Movement on the Ontario Not-for-Profit Corporations Act!
Note: this announcement was published on September 19, 2017. For updates, visit our ONCA page.
New legislation introduced
On September 14, the Ontario government introduced Bill 154, Cutting Unnecessary Red Tape Act, 2017. The Bill proposes amendments to three important statutes affecting the nonprofit sector: The Ontario Corporations Act, the Ontario Not-for-Profit Corporations Act, 2010, and the Charities Accounting Act.
Bill 154 contains all the enabling legislation needed so the Ontario Not-for-Profit Corporations Act (ONCA) can be proclaimed. It also contains some important improvements to ONCA that ONN, charity law lawyers, and nonprofit organizations have been asking for. Collaboration in action!
Please note: This update is intended to give you an overview of the new legislation and how it may likely impact nonprofit organizations. Please consult your legal advisor and the Act in more detail to determine how your organization will be impacted by these provisions.
The sections of the ONCA regarding membership classes will not be proclaimed.
This supports the sector’s current voting practices. Non-voting members do not vote and if an organization has different categories of members, they vote together as members, not as different classes unless your by-laws state otherwise .
Proxies are optional and whom you can give a proxy to can be specified in by-laws.
The means each organization can decide if it wants proxies. If it has proxies but does not want non-member outsiders at meetings, an organization can restrict voting of proxies to members only.
Organizations can specify fewer than 21 days for distribution of financial statements before the annual meting.
This is important because it gives organizations more flexibility to schedule their annual general meetings depending on when statements are ready.
Other changes proposed include the ability of government to adjust the $10,000 revenue minimum required to qualify as a public benefit organization. Bill 154 clarifies the status of religious organizations under the Act, and enables the issuing of corporation numbers. ONN is also pleased that some grandfathering of important board resolutions, such as number of directors and classes of members, have been enabled to make continuance under the ONCA more streamlined.
What happens next?
Once Bill 154 is passed, it will be two more years before the ONCA is proclaimed into law and organizations have a further three-year implementation period to become complaint with the new requirements. After that, they are deemed to comply (meaning ONCA provisions will override noncompliant by-laws).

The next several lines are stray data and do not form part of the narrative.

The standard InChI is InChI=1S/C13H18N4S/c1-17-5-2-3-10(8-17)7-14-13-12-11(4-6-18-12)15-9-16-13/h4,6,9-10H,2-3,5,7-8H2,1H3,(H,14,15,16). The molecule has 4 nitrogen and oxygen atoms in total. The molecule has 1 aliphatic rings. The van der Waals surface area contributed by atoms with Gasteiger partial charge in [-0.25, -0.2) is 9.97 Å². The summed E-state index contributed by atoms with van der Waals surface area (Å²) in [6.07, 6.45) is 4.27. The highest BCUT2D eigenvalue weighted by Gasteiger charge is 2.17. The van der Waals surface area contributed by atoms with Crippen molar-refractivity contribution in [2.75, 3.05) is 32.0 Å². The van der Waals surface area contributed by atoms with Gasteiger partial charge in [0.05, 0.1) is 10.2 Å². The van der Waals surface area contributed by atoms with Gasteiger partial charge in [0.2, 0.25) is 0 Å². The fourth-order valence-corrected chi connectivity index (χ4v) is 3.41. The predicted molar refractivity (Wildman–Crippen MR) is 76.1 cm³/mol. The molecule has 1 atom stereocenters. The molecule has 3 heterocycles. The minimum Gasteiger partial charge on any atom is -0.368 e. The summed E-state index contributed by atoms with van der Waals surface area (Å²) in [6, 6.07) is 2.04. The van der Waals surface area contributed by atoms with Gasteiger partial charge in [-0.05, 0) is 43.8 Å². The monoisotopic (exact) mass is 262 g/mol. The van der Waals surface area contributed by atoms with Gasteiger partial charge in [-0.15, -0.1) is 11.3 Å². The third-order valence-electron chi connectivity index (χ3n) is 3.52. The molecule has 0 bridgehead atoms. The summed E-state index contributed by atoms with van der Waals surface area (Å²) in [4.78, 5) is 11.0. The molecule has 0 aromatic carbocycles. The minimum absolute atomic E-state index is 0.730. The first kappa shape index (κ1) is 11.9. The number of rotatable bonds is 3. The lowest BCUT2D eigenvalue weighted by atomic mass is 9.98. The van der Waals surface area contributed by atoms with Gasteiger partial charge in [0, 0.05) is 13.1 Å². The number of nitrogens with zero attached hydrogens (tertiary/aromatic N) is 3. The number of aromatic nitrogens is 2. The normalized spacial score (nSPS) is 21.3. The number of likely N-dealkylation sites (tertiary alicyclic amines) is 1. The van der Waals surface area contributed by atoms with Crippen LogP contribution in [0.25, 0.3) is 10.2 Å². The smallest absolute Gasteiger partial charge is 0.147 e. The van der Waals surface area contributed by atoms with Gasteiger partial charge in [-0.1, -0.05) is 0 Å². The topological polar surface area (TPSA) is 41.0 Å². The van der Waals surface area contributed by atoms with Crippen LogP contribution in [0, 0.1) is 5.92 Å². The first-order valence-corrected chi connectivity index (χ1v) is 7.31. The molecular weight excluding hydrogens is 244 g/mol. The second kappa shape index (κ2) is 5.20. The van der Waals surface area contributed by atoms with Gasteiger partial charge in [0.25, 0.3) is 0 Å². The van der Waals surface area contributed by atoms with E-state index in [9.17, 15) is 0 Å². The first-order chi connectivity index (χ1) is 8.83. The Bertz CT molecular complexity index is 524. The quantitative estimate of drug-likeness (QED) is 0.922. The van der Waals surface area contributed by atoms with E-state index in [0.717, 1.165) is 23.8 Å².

Ontario Corporations Act (OCA): the current corporate legislation that applies to nonprofits incorporated in Ontario
Bill 154 also contains some helpful changes to the sector’s current and antiquated legislation to make life easier for nonprofit organizations, as it adds some important modern components while we are waiting for ONCA to be proclaimed. Highlights include:
- A meeting of members may be held by telephonic or electronic means, plus electronic communications and records have been enabled for organizations under the OCA
- Corporations are given the capacity, rights, powers, and privileges of a natural person. This means that a corporation’s actions are valid even if the corporation acted contrary to its instrument of incorporation, its by-laws or the Act.
- A corporation may sell, lease, or exchange all or substantially all of its undertaking if authorized to do so by a special resolution.
- The duties and standard of care of the directors and officers are clearly outlined. The section also provides that no provision in a contract, instrument of incorporation, by-law, or resolution can relieve a director or officer from these duties or from liability for breach of the Act or regulations.
- Members may remove a director from office by majority vote, rather than two-thirds vote.
- The members may, by an extraordinary resolution (80%), decide not to appoint an auditor and not to have an audit if the corporation had annual revenue not exceeding $100,000.
- The by-laws of a corporation may provide that a person may be a director even though he or she is not a shareholder or member (requires consent in writing of the person to be a director).
Changes to Ontario Business Corporations Act
Changes have been made to allow business corporations to convert to cooperatives or nonprofit corporations. These provisions have been enabled in the ONCA and the OCA.
Change to Charities Accounting Act
Changes have been proposed to permit charities to make social investments to forward their purposes and receive a financial return.
At this stage, ONN is still reviewing these changes to better understand why they have been proposed, and how they fit with other legislation and regulation regarding charity investments.